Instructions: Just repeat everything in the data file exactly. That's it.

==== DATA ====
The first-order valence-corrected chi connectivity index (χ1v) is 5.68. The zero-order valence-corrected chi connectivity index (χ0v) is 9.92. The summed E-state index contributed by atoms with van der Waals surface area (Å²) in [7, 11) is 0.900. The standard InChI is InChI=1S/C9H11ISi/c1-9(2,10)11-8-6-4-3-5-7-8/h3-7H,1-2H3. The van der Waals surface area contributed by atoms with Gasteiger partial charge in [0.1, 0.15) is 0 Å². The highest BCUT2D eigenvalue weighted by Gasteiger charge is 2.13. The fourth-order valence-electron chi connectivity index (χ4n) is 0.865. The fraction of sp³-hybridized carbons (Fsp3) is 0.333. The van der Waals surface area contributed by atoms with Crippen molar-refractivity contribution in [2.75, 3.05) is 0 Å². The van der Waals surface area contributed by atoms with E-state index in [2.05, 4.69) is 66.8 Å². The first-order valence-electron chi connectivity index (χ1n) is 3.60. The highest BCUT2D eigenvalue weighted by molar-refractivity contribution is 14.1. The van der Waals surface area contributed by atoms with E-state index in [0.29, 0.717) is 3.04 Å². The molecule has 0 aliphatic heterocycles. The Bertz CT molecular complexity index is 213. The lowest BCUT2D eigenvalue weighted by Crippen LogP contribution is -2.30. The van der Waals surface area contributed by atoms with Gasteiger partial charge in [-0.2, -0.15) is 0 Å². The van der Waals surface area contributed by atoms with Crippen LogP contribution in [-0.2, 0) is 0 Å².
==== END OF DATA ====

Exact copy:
The first-order valence-corrected chi connectivity index (χ1v) is 5.68. The zero-order valence-corrected chi connectivity index (χ0v) is 9.92. The summed E-state index contributed by atoms with van der Waals surface area (Å²) in [7, 11) is 0.900. The standard InChI is InChI=1S/C9H11ISi/c1-9(2,10)11-8-6-4-3-5-7-8/h3-7H,1-2H3. The van der Waals surface area contributed by atoms with Gasteiger partial charge in [0.1, 0.15) is 0 Å². The highest BCUT2D eigenvalue weighted by Gasteiger charge is 2.13. The fourth-order valence-electron chi connectivity index (χ4n) is 0.865. The fraction of sp³-hybridized carbons (Fsp3) is 0.333. The van der Waals surface area contributed by atoms with Crippen molar-refractivity contribution in [2.75, 3.05) is 0 Å². The van der Waals surface area contributed by atoms with E-state index in [2.05, 4.69) is 66.8 Å². The first-order valence-electron chi connectivity index (χ1n) is 3.60. The highest BCUT2D eigenvalue weighted by molar-refractivity contribution is 14.1. The van der Waals surface area contributed by atoms with E-state index in [0.29, 0.717) is 3.04 Å². The molecule has 0 aliphatic heterocycles. The Bertz CT molecular complexity index is 213. The lowest BCUT2D eigenvalue weighted by Crippen LogP contribution is -2.30. The van der Waals surface area contributed by atoms with Gasteiger partial charge in [-0.2, -0.15) is 0 Å². The van der Waals surface area contributed by atoms with Crippen LogP contribution in [-0.2, 0) is 0 Å².